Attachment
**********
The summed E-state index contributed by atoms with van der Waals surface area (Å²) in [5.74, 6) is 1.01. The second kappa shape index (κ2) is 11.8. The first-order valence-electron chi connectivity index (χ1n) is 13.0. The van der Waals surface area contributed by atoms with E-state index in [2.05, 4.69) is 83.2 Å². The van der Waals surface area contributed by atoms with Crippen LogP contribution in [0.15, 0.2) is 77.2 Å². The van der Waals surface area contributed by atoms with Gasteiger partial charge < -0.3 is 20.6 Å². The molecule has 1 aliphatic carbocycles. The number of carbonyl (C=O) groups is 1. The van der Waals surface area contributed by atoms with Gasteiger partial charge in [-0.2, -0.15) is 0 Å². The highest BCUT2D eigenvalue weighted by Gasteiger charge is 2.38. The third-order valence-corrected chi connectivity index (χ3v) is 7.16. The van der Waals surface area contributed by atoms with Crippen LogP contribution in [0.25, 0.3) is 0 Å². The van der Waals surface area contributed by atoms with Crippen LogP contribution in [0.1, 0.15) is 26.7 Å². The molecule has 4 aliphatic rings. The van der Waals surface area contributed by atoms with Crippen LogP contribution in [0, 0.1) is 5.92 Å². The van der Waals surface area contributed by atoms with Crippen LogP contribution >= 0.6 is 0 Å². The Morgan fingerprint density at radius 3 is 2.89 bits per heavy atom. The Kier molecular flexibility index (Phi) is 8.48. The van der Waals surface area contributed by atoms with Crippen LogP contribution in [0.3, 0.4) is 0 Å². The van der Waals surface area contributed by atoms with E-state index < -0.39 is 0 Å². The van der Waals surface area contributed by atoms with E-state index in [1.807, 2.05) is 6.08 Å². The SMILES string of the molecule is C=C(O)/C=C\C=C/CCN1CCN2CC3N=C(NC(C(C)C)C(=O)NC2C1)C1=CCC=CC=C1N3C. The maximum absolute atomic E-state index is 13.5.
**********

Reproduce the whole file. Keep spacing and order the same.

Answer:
The summed E-state index contributed by atoms with van der Waals surface area (Å²) in [5.74, 6) is 1.01. The second kappa shape index (κ2) is 11.8. The first-order valence-electron chi connectivity index (χ1n) is 13.0. The van der Waals surface area contributed by atoms with E-state index in [2.05, 4.69) is 83.2 Å². The van der Waals surface area contributed by atoms with Crippen LogP contribution in [0.15, 0.2) is 77.2 Å². The van der Waals surface area contributed by atoms with Gasteiger partial charge < -0.3 is 20.6 Å². The molecule has 1 aliphatic carbocycles. The number of carbonyl (C=O) groups is 1. The van der Waals surface area contributed by atoms with Gasteiger partial charge in [-0.2, -0.15) is 0 Å². The highest BCUT2D eigenvalue weighted by Gasteiger charge is 2.38. The third-order valence-corrected chi connectivity index (χ3v) is 7.16. The van der Waals surface area contributed by atoms with Crippen LogP contribution in [0.25, 0.3) is 0 Å². The van der Waals surface area contributed by atoms with Crippen LogP contribution in [0.1, 0.15) is 26.7 Å². The molecule has 4 aliphatic rings. The van der Waals surface area contributed by atoms with Crippen LogP contribution in [0, 0.1) is 5.92 Å². The van der Waals surface area contributed by atoms with Crippen LogP contribution >= 0.6 is 0 Å². The Morgan fingerprint density at radius 3 is 2.89 bits per heavy atom. The Kier molecular flexibility index (Phi) is 8.48. The van der Waals surface area contributed by atoms with Crippen LogP contribution in [0.3, 0.4) is 0 Å². The van der Waals surface area contributed by atoms with E-state index < -0.39 is 0 Å². The van der Waals surface area contributed by atoms with E-state index in [1.807, 2.05) is 6.08 Å². The SMILES string of the molecule is C=C(O)/C=C\C=C/CCN1CCN2CC3N=C(NC(C(C)C)C(=O)NC2C1)C1=CCC=CC=C1N3C. The maximum absolute atomic E-state index is 13.5.